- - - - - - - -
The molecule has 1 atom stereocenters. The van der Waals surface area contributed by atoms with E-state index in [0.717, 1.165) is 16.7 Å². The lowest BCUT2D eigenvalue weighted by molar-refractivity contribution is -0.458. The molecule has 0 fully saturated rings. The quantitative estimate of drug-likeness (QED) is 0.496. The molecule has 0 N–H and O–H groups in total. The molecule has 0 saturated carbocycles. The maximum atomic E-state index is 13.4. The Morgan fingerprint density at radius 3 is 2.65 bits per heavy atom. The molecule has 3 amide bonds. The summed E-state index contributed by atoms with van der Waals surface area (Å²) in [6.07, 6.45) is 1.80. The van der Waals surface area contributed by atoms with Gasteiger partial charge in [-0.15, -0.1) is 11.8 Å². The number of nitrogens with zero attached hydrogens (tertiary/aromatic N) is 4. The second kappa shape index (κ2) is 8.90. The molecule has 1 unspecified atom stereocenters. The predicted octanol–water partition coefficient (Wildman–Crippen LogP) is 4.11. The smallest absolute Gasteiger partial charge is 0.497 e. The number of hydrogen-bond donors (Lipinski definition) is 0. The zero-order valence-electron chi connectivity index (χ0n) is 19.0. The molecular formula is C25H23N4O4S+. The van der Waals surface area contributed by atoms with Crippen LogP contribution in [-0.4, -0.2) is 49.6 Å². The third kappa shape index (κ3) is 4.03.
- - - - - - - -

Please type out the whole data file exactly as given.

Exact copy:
The molecule has 1 atom stereocenters. The van der Waals surface area contributed by atoms with E-state index in [0.717, 1.165) is 16.7 Å². The lowest BCUT2D eigenvalue weighted by molar-refractivity contribution is -0.458. The molecule has 0 fully saturated rings. The quantitative estimate of drug-likeness (QED) is 0.496. The molecule has 0 N–H and O–H groups in total. The molecule has 0 saturated carbocycles. The maximum atomic E-state index is 13.4. The Morgan fingerprint density at radius 3 is 2.65 bits per heavy atom. The molecule has 3 amide bonds. The summed E-state index contributed by atoms with van der Waals surface area (Å²) in [6.07, 6.45) is 1.80. The van der Waals surface area contributed by atoms with Gasteiger partial charge in [-0.15, -0.1) is 11.8 Å². The number of nitrogens with zero attached hydrogens (tertiary/aromatic N) is 4. The second kappa shape index (κ2) is 8.90. The molecule has 1 unspecified atom stereocenters. The predicted octanol–water partition coefficient (Wildman–Crippen LogP) is 4.11. The smallest absolute Gasteiger partial charge is 0.497 e. The number of hydrogen-bond donors (Lipinski definition) is 0. The zero-order valence-electron chi connectivity index (χ0n) is 19.0. The molecular formula is C25H23N4O4S+. The van der Waals surface area contributed by atoms with Crippen LogP contribution in [-0.4, -0.2) is 49.6 Å². The third kappa shape index (κ3) is 4.03.